by Thomas Palmer, BYU Law Student and Symposium Volunteer
Erlend Peterson, Senior Fellow for the Middle East for the International Center for Law and Religion Studies, moderated the Tuesday Afternoon breakout session on Jordan. Panelists were Fayyad Alqudah, Dean, Faculty of Law, University of Jordan Law School, and Nabil Haddad, Founder and Director, Jordanian Interfaith Coexistence Research Center, and Dean, Saints Peter and Paul Old Cathedral.
Professor Alqudah began by discussing the constitutional guarantee of religious freedom in Jordan. On Nov. 9, 2004 the King of Jordan called for tolerance and unity in the Muslim world. Professor Alqudah discussed the different sects in Jordan and laws that are meant to protect them. He continued by saying that although the Jordanian King’s message from 2004 has not eliminated violence in the name of religion in surrounding countries, religious freedom has been respected in Jordan.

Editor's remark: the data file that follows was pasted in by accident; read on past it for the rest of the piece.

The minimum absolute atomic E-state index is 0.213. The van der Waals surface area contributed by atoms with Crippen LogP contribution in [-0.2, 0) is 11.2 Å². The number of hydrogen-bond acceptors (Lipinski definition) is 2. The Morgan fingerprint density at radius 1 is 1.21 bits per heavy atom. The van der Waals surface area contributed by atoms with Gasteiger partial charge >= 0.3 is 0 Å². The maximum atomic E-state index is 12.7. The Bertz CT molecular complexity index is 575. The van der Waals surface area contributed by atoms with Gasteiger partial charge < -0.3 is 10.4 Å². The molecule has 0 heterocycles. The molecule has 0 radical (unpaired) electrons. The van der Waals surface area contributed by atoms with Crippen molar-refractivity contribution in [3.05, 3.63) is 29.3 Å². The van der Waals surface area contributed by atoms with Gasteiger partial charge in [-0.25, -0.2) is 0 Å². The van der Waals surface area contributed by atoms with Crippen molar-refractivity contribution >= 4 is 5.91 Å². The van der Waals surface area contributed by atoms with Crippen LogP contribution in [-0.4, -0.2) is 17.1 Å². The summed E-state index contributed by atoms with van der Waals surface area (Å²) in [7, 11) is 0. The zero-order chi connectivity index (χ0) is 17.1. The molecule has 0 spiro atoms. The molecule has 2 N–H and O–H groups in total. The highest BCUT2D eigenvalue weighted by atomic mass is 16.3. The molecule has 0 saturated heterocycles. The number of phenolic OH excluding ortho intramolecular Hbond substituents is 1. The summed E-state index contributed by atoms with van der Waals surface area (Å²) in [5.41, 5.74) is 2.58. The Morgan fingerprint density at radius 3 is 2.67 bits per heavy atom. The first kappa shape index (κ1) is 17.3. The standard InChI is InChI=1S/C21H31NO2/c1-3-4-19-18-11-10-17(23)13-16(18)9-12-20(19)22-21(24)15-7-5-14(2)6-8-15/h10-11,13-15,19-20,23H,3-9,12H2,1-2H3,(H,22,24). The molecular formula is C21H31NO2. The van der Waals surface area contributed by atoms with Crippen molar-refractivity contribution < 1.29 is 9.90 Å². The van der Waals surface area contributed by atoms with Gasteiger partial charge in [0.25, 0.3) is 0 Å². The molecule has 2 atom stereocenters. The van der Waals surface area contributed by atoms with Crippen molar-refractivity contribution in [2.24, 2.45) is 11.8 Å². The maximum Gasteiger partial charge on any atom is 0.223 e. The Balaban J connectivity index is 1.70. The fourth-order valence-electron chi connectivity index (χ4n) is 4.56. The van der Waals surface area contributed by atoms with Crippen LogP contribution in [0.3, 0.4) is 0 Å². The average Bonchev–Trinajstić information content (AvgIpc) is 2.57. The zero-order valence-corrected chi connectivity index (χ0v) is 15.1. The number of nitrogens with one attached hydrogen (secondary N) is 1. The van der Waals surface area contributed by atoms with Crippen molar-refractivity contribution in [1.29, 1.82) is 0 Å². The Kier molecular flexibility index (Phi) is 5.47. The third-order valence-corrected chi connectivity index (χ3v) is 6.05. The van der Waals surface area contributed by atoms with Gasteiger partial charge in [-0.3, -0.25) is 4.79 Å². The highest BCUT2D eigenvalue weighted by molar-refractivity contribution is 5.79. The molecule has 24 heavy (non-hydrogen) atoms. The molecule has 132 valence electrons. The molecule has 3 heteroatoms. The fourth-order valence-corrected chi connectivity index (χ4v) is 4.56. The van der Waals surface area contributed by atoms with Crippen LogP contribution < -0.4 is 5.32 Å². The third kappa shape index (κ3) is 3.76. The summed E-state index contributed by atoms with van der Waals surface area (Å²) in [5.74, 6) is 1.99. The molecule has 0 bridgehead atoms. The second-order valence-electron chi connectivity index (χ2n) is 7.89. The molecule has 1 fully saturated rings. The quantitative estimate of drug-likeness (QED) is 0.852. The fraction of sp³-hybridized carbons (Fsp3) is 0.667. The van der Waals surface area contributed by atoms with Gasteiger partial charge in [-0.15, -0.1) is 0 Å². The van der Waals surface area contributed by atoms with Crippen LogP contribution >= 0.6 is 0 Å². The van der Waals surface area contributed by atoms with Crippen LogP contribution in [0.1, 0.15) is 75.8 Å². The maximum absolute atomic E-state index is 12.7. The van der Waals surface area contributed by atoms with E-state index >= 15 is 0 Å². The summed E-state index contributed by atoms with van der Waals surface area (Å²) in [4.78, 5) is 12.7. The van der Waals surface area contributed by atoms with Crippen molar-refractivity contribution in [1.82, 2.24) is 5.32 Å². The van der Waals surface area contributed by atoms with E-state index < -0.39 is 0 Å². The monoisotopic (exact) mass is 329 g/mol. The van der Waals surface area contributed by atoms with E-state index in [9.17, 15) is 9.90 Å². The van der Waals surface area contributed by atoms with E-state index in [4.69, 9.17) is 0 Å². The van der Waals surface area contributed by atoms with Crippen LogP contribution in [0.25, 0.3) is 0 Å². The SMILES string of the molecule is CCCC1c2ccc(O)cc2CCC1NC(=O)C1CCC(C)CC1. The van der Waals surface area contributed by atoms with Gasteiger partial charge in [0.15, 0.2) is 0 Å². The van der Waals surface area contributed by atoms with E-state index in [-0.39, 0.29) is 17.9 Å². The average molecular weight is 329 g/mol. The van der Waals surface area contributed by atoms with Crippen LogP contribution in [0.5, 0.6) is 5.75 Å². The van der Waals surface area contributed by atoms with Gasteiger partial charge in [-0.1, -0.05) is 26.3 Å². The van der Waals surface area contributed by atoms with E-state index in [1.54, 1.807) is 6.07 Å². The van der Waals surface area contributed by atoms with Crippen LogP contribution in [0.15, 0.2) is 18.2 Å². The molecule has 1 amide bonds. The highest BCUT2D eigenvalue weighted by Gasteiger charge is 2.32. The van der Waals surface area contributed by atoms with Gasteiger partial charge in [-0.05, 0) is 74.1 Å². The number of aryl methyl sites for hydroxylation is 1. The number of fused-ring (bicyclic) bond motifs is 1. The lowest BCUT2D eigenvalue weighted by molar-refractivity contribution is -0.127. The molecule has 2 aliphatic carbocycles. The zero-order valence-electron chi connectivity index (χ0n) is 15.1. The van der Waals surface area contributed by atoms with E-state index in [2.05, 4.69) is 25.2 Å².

Father Haddad began by explaining that religious freedom is a right granted unto us from our creator because we are created in the likeness of our God. Man is free in his choice, but also responsible for what he chooses. When discussing religion and religious freedom in a changing world we must realize that technology expands the reach of religious ideologies and shrinks our world at the same time. In the past few years, extremism has accelerated in our societies. Father Haddad discussed some of the elements that lead to extremism and how we can prevent it from spreading.
Father Haddad said that Christians in Jordan are not a minority although they are 4% or less of the population because they refuse and will continue to refuse to be considered a minority. They are part of a community that are small in number, but not a minority. Father Haddad continued by sharing his experience in promoting the Jordanian King’s message to other Muslim-majority countries and discussed the importance of living in harmony with his Muslim neighbors. The most dangerous thing we could do is to create a conflict between Muslims and Christians. It is instead a confrontation between the moderates who believe in peace, human rights, and dignity and those who do not, regardless of their religion.